The Albright-Knox’s Public Art Initiative is an innovative partnership between the museum and the County of Erie established in 2013 to enhance our shared sense of place and cultural identity in the urban and suburban landscapes of Western New York. The City of Buffalo joined the partnership in 2014. The goal of the initiative is to create spaces of dialogue where diverse communities have the ability to socially engage with, actively respond to, and cooperatively produce great public art that is capable of empowering individuals, creating stronger neighborhoods, and establishing Western New York as a critical cultural center.
Other recent Albright-Knox Public Art Initiative projects include Felipe Pantone’s Optichromie—BUF mural on the back of Town Ballroom; Muhammad Zaman’s mural Our Colors Make Us Beautiful at 1131 Broadway; Louise Jones’s mural Wildflowers for Buffalo at 465 Washington Street; Robert Indiana’s ONE through ZERO (The Ten Numbers) sculptures at Wilkeson Pointe; White Bicycle’s mural We Are Here at 1260 Hertel Avenue; Chuck Tingley and Matt Grote’s mural weego at 1503 Hertel Avenue; Otecki’s (Wojciech Kołacz) mural Work and Play at 617 Fillmore Avenue; The Freedom Wall, completed by artists John Baker, Julia Bottoms, Chuck Tingley, and Edreys Wajed at the intersection of Michigan Avenue and East Ferry Street; Betsy Casañas’s mural Patria, Será Porque Quisiera Que Vueles, Que Sigue Siendo Tuyo Mi Vuelo (Homeland, Perhaps It Is Because I Wish to See You Fly, That My Flight Continues to Be Yours) at 585 Niagara Street; Keir Johnston and Ernel Martinez’s mural Welcome Wall at 751 Fillmore Avenue; Bunnie Reiss's mural Magic Buffalo at 1322 Hertel Avenue; Shantell Martin’s mural Dance Everyday at 537 East Delavan Avenue; Daniel Galas’s mural 72 Jewett at 74 Jewett Avenue; Amanda Browder’sSpectral Locus installation at three separate locations throughout Buffalo; Alice Mizrachi’s mural Dream Keepers at the Buffalo Center for Arts and Technology; Roberley Bell’s Locus Amoenus installation at the Tifft Nature Preserve; Jessie Unterhalter and Katey Truhn’s mural Noodle in the Northern Lights at Shea’s 710 Theatre; Kaarina Kaikkonen’s installation We Share a Dream at the Buffalo Niagara International Airport; Jenny Kendler’s Milkweed Dispersal Balloons and ReWilding New York (Community Seed Stations), a two-fold work that took place over the summer of 2015; Shayne Dark’s 2015 exhibition Natural Conditions and residency at the Buffalo and Erie County Botanical Gardens; Jaume Plensa’s Silent Poets at Canalside; Casey Riordan’s Shark Girl at Canalside; Tape Art’s Buffalo Caverns, a massive, temporary mural made with low-adhesive drawing tape on the north wall of the Central Library branch of the Buffalo & Erie County Public Library; a billboard- and sticker-based iteration of Matthew Hoffman’s You Are Beautiful project, made possible in part through a partnership with Lamar Advertising; and Charles Clough’s collaboratively produced Hamburg Arena Painting, which is installed at the Hamburg Public Library. The Public Art Initiative has also distributed 30,000 art kits to students throughout Erie County.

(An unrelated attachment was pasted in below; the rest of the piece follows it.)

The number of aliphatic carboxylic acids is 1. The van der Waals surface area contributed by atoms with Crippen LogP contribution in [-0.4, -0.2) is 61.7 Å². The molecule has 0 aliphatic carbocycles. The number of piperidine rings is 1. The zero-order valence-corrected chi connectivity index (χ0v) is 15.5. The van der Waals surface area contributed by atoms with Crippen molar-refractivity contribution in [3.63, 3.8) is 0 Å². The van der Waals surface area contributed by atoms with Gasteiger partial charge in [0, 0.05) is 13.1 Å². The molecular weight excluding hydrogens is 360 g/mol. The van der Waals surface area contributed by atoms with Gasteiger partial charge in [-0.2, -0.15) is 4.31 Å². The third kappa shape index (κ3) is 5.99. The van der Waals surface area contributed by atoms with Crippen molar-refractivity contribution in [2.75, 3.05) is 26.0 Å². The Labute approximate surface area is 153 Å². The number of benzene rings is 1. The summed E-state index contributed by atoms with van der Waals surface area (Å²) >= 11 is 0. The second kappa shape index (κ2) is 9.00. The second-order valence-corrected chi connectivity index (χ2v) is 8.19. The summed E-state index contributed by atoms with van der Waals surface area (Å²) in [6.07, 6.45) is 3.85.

The Public Art Initiative was established and is supported by leadership funding from the County of Erie and the City of Buffalo.